Dr. Robert A. Frosch was the fifth individual to perform as NASA administrator, serving throughout the administration of President Jimmy Carter. He was born on May 22, 1928, in New York City, New York. Educated in the public school system in the Bronx, Dr. Frosch earned undergraduate and graduate degrees in theoretical physics at Columbia University New York, located in New York City.
Between September 1951 and August 1963 he worked as a research scientist and director of research programs for Hudson Laboratories of Columbia University, Dobbs Ferry, New York, an organization under contract to the Office of Naval Research. Until 1953 he worked on problems in underwater sound, sonar, oceanography, marine geology, and marine geophysics. Thereafter. Dr. Frosch was first associate and then director of the laboratories, where he managed 300 employees, two ocean-going research vessels, and a $3.5 million annual budget for fundamental research and engineering. During this period, was also Technical Director of Project ARTEMIS, a very large experimental active sonar system development.
In September 1963 Dr. Frosch came to Washington to work with the Advanced Research Projects Agency (ARPA), Department of Defense, serving as Director for Nuclear Test Detection (Project VELA), and then as deputy director of the Advanced Research Projects Agency, sharing responsibility for managing a $270 million per year program of research and development. In July 1966 he became Assistant Secretary of the Navy for Research and Development, responsible for all Navy programs of research, development, engineering, test and evaluation averaging $2.5 billion annually. From January 1973 to July 1975 Dr. Frosch served as Assistant Executive Director of the United Nations Environmental Program. With the rank of Assistant Secretary General of the United Nations, responsible for substantive global program activities of the United Nations system and other international activities related to environment matters.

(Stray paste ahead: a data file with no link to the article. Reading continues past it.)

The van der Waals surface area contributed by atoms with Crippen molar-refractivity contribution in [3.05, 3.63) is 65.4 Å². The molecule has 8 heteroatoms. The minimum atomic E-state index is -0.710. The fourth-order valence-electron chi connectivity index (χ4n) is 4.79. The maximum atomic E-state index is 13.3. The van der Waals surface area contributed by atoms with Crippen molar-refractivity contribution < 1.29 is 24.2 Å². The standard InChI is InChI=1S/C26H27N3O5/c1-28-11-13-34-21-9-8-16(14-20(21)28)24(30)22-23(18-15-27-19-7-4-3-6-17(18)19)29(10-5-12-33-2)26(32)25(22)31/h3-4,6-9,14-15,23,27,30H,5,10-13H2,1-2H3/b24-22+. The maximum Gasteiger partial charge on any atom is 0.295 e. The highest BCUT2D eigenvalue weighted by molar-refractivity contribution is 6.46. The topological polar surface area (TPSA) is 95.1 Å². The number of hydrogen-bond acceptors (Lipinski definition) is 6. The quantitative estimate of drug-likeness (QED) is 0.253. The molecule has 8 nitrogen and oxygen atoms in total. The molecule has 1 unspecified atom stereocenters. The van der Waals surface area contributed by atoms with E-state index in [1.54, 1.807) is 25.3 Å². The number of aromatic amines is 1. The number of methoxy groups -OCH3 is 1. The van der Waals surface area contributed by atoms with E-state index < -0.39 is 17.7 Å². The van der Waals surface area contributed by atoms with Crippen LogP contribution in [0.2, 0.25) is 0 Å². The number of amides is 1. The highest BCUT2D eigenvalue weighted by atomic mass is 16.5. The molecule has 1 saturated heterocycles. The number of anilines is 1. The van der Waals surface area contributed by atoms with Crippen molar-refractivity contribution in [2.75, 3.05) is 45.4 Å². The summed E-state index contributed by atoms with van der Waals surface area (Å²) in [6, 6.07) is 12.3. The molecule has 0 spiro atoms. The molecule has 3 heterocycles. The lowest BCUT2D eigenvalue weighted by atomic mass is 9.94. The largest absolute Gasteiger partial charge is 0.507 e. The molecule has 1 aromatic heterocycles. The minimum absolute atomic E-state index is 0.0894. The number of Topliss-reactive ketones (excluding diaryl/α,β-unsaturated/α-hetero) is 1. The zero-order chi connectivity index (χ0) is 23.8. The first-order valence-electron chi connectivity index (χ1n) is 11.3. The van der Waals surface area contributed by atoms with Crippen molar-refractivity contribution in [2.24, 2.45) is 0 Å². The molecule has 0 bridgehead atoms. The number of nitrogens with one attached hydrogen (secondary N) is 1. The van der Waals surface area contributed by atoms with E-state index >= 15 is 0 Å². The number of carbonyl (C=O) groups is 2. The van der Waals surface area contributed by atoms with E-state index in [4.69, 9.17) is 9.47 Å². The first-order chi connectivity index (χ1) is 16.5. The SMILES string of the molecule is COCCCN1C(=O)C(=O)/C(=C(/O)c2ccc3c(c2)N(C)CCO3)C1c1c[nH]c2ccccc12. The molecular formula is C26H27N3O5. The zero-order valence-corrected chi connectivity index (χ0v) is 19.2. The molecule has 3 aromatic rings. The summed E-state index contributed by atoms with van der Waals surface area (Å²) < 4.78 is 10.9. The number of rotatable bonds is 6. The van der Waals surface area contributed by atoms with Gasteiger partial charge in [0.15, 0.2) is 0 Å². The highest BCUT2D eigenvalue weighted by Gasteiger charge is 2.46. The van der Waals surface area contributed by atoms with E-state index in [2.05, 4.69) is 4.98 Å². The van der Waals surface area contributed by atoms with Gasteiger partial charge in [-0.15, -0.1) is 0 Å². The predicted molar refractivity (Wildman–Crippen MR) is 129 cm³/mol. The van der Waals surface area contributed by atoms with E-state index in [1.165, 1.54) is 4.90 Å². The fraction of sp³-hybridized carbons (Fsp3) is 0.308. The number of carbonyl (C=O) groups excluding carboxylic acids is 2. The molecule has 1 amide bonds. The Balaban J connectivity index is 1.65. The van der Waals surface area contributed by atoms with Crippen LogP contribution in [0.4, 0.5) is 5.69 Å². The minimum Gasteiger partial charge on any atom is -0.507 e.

While at NASA, Dr. Frosch was responsible for overseeing the continuation of the development effort on the Space Shuttle. During his tenure the project underwent testing of the first orbiter, Enterprise, at NASA's Dryden Flight Research Facility in southern California. The orbiter made its first free flight in the atmosphere on August 12, 1977.
Dr. Frosch left NASA with the change of administrations in January 1981 to become vice president for research at the General Motors Research Laboratories. He is still active in scientific and technical policy activities.